U.S. auto sales continued to climb in December across most automakers. Looking at total 2010 sales, the Detroit Three did well when compared to 2009. Foreign automakers also had a strong 2010, including Kia, Hyundai and Subaru.
General Motors shed four of its eight brands and increased sales in 2010 even without them. GM’s four core brands sold 118,435 more vehicles this year than the company did with eight brands in 2009.
"Our sales this year reflect the impact of GM’s new business model," said Don Johnson, VP, U.S. sales operations. "The consistency of results that we achieved demonstrates the focus on our brands, dealers and customers, and how we compete aggressively for every sale, every day."
Ford‘s 2010 sales totaled 1.935 million, up 19 percent compared to a year ago, which it says is the largest increase of any full-line manufacturer.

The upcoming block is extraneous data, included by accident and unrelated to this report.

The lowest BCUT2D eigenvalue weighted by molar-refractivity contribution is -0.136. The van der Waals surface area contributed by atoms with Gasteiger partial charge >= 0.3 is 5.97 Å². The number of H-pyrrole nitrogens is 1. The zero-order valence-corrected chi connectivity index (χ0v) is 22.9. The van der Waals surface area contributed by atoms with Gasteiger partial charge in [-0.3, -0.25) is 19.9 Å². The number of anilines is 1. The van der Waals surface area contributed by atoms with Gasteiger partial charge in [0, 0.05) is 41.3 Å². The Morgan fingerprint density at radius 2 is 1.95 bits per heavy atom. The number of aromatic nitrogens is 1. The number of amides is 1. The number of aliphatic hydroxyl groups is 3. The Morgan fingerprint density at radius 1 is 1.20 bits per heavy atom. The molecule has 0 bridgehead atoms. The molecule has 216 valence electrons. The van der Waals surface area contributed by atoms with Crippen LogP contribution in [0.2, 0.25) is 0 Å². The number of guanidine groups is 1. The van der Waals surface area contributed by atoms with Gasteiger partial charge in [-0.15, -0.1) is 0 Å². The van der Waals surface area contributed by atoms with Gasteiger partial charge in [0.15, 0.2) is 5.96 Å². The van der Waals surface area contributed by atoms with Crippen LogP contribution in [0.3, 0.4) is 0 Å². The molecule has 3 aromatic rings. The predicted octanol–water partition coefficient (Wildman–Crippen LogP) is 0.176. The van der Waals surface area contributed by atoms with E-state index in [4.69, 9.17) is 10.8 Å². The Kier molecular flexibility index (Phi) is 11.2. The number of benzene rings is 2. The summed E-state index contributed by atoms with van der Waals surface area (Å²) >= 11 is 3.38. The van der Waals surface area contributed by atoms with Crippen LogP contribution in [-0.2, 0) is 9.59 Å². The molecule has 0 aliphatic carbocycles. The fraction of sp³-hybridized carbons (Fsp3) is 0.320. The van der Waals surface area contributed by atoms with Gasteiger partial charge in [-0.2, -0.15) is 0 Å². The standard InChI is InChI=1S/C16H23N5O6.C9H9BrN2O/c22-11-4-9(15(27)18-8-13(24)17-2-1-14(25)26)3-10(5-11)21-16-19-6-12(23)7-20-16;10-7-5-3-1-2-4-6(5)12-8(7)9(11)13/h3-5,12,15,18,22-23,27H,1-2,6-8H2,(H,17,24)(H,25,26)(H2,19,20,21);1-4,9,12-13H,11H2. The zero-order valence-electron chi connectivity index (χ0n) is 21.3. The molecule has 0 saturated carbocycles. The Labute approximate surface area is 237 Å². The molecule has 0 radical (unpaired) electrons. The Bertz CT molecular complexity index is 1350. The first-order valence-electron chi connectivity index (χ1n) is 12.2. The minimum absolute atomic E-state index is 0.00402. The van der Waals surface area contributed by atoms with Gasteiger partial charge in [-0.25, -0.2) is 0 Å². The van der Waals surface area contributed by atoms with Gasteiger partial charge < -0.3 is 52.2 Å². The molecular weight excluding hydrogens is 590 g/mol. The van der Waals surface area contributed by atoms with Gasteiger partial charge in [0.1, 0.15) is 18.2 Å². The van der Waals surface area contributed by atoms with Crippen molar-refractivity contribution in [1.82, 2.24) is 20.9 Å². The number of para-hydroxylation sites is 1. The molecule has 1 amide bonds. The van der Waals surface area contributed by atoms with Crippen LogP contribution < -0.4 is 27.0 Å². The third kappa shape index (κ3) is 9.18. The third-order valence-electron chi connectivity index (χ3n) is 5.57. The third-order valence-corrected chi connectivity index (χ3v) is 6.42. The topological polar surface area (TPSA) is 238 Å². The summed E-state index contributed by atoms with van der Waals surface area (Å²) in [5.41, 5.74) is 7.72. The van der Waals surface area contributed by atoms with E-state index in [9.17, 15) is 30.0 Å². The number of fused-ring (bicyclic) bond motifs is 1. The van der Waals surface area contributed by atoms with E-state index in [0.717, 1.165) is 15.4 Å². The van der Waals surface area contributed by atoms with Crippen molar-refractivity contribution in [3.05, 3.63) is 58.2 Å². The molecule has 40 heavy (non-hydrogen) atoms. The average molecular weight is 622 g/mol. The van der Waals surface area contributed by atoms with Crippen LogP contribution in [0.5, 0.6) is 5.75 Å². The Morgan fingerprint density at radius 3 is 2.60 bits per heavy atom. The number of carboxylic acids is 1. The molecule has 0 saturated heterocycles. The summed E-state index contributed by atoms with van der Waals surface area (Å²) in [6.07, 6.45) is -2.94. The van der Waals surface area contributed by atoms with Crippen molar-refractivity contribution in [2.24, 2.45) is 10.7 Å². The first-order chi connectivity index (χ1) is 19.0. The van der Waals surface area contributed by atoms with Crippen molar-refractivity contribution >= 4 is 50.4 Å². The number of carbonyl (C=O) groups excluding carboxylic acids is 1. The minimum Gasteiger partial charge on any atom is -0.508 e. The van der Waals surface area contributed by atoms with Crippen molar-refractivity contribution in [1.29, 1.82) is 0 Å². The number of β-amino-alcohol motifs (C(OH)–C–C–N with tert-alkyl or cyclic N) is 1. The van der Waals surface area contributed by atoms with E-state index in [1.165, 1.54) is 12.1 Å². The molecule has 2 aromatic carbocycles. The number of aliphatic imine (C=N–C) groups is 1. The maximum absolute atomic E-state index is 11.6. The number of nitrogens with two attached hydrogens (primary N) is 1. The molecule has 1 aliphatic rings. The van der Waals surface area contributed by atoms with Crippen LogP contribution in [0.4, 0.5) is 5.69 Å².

"With our balanced line of high-quality, fuel-efficient products, we have a solid foundation to deliver more sales and improved results in 2011," said Ken Czubay, Ford VP, U.S. marketing, sales and service. "Consideration for Ford is increasing beyond our traditional areas of strength – signaling that the seeds of growth already have taken hold."
Chrysler Group finished the year with an increase of 17 percent over 2009. The automaker offered 0 percent auto loan rates for most of 2010 on a wide variety of vehicles and low car loan rates on most other models.
"We are extremely proud of the sales strides we made during this transition year," said Fred Diaz, president and CEO – Ram Truck brand and lead executive for U.S. sales. "Chrysler Group launched 16 all-new or significantly-improved models last year, most of them during the fourth quarter."
GM: up 15.5% (core brands only), 2010 sales up 21.3% (core brands only), up 6.3% for all brands
Hyundai: up 33%, 2010 sales up 24%
Subaru: up 15.7%, 2010 sales up 21.8%
Mazda: up 17.7%, 2010 sales up 10.5%
Volkswagen: up 17.1%, 2010 sales up 20.3%
Suzuki: up 40%, 2010 sales down 38%
Mitsubishi: up 12%, 2010 sales up 4%